On paper this offense is rivaled by few. On the field things will likely work out quite the opposite. Injuries on this line, which are already pushing the doorbell, will only take matters from dicey to dire and then catastrophic.

Defensively, while the defensive rankings last season were solid; 2nd yardage D, 5th scoring D, 2nd passing D, 9th rushing D, the Bills' dirty little secret is that they played hardly any of the league's top offenses last season, none of the league's top rushing teams, and only the lower tier of the league's top 10 running backs. In all of those games the Bills fared significantly worse than their overall rankings would suggest and lost most of them winning only two games vs. the issue-laden Pats in week one and a Jags' team with no passing game in week two.

Playing the NFC East's offensively challenged division falsely boosted statistical rankings. The teams that did bring the aforementioned offenses to the table both ran well, scored plenty, and won games vs. the Bills.

This season's aging line of Adams (31) and Williams (32) allowing no-name first time running backs Quentin Griffin and Chris Brown coupled with backup Dominick Rhodes to average approximately five yards-per-carry in the preseason will be quickly awakened, ala a cold slap to the face, when they meet the cast of RBs and offenses that litter the Bills' schedule this season beginning with the Jags on Sunday.

On defense as well, Donahoe has opted to focus on skill position players over line as well. Aaron Schobel was recently and wisely signed to a five-year extension keeping him in Buffalo through his prime years. This has been one of the best signings, perhaps the best signing, during the Donahoe era. Following the season Pat Williams, the team's best DT, and Ron Edwards, the team's top depth DT and better than Adams in my opinion, both become free agents following this season.

Both Adams and Williams have showed signs of slowing due to age, particularly towards the end of the season and late in games. Few have picked up on this. This is not good for a team with the slate of offensive opponents that the Bills have this season.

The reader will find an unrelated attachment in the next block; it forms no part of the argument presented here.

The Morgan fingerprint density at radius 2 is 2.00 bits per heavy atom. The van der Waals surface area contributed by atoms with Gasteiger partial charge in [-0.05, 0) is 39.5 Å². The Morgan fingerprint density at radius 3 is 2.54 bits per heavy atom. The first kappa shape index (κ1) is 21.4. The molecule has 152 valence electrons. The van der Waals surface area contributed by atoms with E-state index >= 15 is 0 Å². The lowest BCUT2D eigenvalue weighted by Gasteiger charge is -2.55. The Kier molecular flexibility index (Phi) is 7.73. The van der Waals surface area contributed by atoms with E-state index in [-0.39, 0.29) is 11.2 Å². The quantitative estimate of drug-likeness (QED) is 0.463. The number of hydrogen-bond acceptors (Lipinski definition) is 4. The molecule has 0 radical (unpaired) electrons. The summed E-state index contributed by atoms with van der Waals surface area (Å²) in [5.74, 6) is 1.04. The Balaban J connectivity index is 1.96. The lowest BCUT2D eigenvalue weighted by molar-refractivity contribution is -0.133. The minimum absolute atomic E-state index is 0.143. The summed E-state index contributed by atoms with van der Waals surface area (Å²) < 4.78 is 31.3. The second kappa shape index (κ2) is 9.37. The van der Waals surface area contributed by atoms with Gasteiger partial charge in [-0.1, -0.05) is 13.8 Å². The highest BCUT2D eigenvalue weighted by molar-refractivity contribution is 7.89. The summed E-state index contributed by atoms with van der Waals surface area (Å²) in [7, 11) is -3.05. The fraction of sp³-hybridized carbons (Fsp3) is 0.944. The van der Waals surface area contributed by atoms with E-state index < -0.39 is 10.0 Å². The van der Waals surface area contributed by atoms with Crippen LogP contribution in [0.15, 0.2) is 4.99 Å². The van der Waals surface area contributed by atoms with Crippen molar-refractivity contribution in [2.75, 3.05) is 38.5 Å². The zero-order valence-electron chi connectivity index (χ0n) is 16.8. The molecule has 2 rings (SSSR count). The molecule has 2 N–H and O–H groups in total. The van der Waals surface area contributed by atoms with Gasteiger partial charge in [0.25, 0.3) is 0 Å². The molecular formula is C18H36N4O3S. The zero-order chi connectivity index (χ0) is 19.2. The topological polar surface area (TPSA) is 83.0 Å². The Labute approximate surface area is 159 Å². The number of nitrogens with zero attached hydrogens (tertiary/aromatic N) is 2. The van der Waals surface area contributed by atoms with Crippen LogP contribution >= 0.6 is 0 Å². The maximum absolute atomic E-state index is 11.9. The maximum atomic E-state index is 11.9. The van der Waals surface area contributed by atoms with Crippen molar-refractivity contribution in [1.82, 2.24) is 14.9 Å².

This season will be a referendum on the "Donahoe Methodology" indeed! Insistences on relying on Drew Bledsoe instead of cutting him and pumping the entirely freed up $8 million into direly needed offensive line help, the lack of any indications out of Lee Evans as anything other than what most rookie WRs do in their first season, and the addition of a "contributing" McGahee will not, can not, overcome the negligence in the rebuilding of the lines which will once again be the theme of the current season as it progresses.

Special teams started off strong in preseason but then fluttered back to earth in the last two games against much lesser opponents. So who knows what to expect there. It is never a good sign, especially given the addition of a "speed receiver" such as Lee Evans, when your #2 WR is your kick returner and your top CB is your primary punt returner.

Big names, often reliant on past Pro Bowl reputations more than their current on field performance, and primarily at the skill positions will not propel this team forward given the condition of the two lines. Prior to the preseason my speculation for the record of these Bills was 7-9. However, following a preseason where the Bills first team offense could only muster a single touchdown vs. the geriatric Lion defense missing multiple starters, among only 9 points otherwise; after going 2-for-17 in 3rd-down conversions in their first three games other than Detroit; given that this marvelous (on paper) tandem of Henry/McGahee could not muster much more than three yards-per-carry on a team that is supposed to all about a "power running game" with no line supportive of doing so, I have this team now finishing at 5-11 plus or minus a game.

The road schedule is too intense. The starting six games are horrendous defensively speaking giving Bledsoe little chance with this line. In fact, the theme of the first week's game vs. the Jags may very well be "Mr. Henderson Meets Lawrence Smith."

This current Bills team specializes in marketing and in getting fans and media all pumped up. Tom Donahoe is the master of a smoke-and-mirrors approach. But even the most diehard Donahoe defender will not have much to stand on following this season. If there's one thing that is common among any and all teams realistically challenging for the conference title and very clearly so among Super Bowl winners, it is the presence of two strong lines. At present the Bills have one of the weaker offensive lines in the league and an aging and heavily overrated defensive line, neither of which has much to back them up for injury and both suspect of at least one position for the starters as well.

Could I be incorrect? I could. But decades of NFL wisdom, fact, and occurrence puts the burden of proof for this one squarely on the shoulders of Tom Donahoe, Mike Mularkey, and this current Bills team.

Analyst: Mark Weiler; mweiler.billsreport@cox..net